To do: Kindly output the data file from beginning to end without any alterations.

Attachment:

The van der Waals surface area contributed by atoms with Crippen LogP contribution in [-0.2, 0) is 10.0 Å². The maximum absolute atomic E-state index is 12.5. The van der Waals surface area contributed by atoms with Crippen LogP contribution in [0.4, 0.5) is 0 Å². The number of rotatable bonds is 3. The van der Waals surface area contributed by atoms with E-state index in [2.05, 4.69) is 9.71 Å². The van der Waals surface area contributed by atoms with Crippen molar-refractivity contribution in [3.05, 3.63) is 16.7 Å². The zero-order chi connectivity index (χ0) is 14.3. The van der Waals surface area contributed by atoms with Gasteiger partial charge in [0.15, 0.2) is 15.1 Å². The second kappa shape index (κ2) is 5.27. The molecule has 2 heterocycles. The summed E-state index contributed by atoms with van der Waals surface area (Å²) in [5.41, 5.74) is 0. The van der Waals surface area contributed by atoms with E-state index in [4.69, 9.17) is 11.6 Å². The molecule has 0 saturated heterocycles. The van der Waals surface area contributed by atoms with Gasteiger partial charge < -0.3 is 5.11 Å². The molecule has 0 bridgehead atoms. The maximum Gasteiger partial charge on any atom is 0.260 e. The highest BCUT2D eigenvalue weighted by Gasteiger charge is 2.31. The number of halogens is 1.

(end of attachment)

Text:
The van der Waals surface area contributed by atoms with Crippen LogP contribution in [-0.2, 0) is 10.0 Å². The maximum absolute atomic E-state index is 12.5. The van der Waals surface area contributed by atoms with Crippen LogP contribution in [0.4, 0.5) is 0 Å². The number of rotatable bonds is 3. The van der Waals surface area contributed by atoms with E-state index in [2.05, 4.69) is 9.71 Å². The van der Waals surface area contributed by atoms with Crippen molar-refractivity contribution in [3.05, 3.63) is 16.7 Å². The zero-order chi connectivity index (χ0) is 14.3. The van der Waals surface area contributed by atoms with Gasteiger partial charge in [0.15, 0.2) is 15.1 Å². The second kappa shape index (κ2) is 5.27. The molecule has 2 heterocycles. The summed E-state index contributed by atoms with van der Waals surface area (Å²) in [5.41, 5.74) is 0. The van der Waals surface area contributed by atoms with E-state index in [4.69, 9.17) is 11.6 Å². The molecule has 0 saturated heterocycles. The van der Waals surface area contributed by atoms with Gasteiger partial charge < -0.3 is 5.11 Å². The molecule has 0 bridgehead atoms. The maximum Gasteiger partial charge on any atom is 0.260 e. The highest BCUT2D eigenvalue weighted by Gasteiger charge is 2.31. The number of halogens is 1.